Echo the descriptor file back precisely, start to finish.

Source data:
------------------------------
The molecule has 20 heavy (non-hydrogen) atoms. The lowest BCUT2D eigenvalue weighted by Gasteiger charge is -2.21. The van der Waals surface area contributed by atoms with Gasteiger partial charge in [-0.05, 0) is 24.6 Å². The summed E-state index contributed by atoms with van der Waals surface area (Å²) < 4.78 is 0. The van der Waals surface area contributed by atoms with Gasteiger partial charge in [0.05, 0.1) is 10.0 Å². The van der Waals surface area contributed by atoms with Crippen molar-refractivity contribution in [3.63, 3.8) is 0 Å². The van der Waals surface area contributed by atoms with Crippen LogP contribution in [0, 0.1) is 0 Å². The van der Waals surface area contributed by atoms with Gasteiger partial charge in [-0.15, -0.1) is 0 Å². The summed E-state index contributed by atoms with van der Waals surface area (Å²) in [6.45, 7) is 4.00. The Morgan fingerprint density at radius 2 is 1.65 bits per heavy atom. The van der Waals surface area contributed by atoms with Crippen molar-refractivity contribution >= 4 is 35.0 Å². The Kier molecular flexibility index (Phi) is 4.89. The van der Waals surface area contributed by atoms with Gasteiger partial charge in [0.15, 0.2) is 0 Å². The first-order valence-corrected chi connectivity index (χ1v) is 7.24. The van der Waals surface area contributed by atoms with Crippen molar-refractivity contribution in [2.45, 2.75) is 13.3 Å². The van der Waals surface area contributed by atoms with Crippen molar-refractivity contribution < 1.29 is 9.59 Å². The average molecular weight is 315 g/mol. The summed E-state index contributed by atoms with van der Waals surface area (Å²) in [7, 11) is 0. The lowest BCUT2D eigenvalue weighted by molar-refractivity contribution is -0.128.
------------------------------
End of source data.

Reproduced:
The molecule has 20 heavy (non-hydrogen) atoms. The lowest BCUT2D eigenvalue weighted by Gasteiger charge is -2.21. The van der Waals surface area contributed by atoms with Gasteiger partial charge in [-0.05, 0) is 24.6 Å². The summed E-state index contributed by atoms with van der Waals surface area (Å²) < 4.78 is 0. The van der Waals surface area contributed by atoms with Gasteiger partial charge in [0.05, 0.1) is 10.0 Å². The van der Waals surface area contributed by atoms with Crippen molar-refractivity contribution in [3.63, 3.8) is 0 Å². The van der Waals surface area contributed by atoms with Crippen LogP contribution in [0, 0.1) is 0 Å². The van der Waals surface area contributed by atoms with Gasteiger partial charge in [-0.15, -0.1) is 0 Å². The summed E-state index contributed by atoms with van der Waals surface area (Å²) in [6.45, 7) is 4.00. The Morgan fingerprint density at radius 2 is 1.65 bits per heavy atom. The van der Waals surface area contributed by atoms with Crippen molar-refractivity contribution >= 4 is 35.0 Å². The Kier molecular flexibility index (Phi) is 4.89. The van der Waals surface area contributed by atoms with Gasteiger partial charge in [0.15, 0.2) is 0 Å². The first-order valence-corrected chi connectivity index (χ1v) is 7.24. The van der Waals surface area contributed by atoms with Crippen molar-refractivity contribution in [2.45, 2.75) is 13.3 Å². The van der Waals surface area contributed by atoms with Crippen molar-refractivity contribution < 1.29 is 9.59 Å². The average molecular weight is 315 g/mol. The summed E-state index contributed by atoms with van der Waals surface area (Å²) in [7, 11) is 0. The lowest BCUT2D eigenvalue weighted by molar-refractivity contribution is -0.128.